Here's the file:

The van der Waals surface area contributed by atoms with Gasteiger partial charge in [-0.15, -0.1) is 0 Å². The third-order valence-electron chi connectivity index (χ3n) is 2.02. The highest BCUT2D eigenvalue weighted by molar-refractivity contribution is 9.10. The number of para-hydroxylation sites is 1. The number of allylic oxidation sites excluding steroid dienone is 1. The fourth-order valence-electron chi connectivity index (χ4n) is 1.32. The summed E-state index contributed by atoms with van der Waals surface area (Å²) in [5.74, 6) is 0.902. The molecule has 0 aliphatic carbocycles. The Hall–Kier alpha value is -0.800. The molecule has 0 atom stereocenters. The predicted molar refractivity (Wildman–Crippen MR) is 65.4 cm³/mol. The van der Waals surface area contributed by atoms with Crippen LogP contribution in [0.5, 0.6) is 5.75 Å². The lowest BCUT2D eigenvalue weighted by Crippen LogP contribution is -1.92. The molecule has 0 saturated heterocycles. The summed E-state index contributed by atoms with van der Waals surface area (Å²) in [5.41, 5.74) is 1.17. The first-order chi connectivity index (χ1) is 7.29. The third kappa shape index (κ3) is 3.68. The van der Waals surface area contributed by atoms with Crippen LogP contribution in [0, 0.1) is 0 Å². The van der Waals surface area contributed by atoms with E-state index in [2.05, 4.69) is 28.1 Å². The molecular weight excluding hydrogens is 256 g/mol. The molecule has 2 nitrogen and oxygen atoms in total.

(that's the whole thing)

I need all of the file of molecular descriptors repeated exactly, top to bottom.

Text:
The van der Waals surface area contributed by atoms with Gasteiger partial charge in [-0.15, -0.1) is 0 Å². The third-order valence-electron chi connectivity index (χ3n) is 2.02. The highest BCUT2D eigenvalue weighted by molar-refractivity contribution is 9.10. The number of para-hydroxylation sites is 1. The number of allylic oxidation sites excluding steroid dienone is 1. The fourth-order valence-electron chi connectivity index (χ4n) is 1.32. The summed E-state index contributed by atoms with van der Waals surface area (Å²) in [5.74, 6) is 0.902. The molecule has 0 aliphatic carbocycles. The Hall–Kier alpha value is -0.800. The molecule has 0 atom stereocenters. The predicted molar refractivity (Wildman–Crippen MR) is 65.4 cm³/mol. The van der Waals surface area contributed by atoms with Crippen LogP contribution in [0.5, 0.6) is 5.75 Å². The lowest BCUT2D eigenvalue weighted by Crippen LogP contribution is -1.92. The molecule has 0 saturated heterocycles. The summed E-state index contributed by atoms with van der Waals surface area (Å²) in [5.41, 5.74) is 1.17. The first-order chi connectivity index (χ1) is 7.29. The third kappa shape index (κ3) is 3.68. The van der Waals surface area contributed by atoms with Crippen LogP contribution in [0, 0.1) is 0 Å². The van der Waals surface area contributed by atoms with E-state index in [2.05, 4.69) is 28.1 Å². The molecular weight excluding hydrogens is 256 g/mol. The molecule has 2 nitrogen and oxygen atoms in total.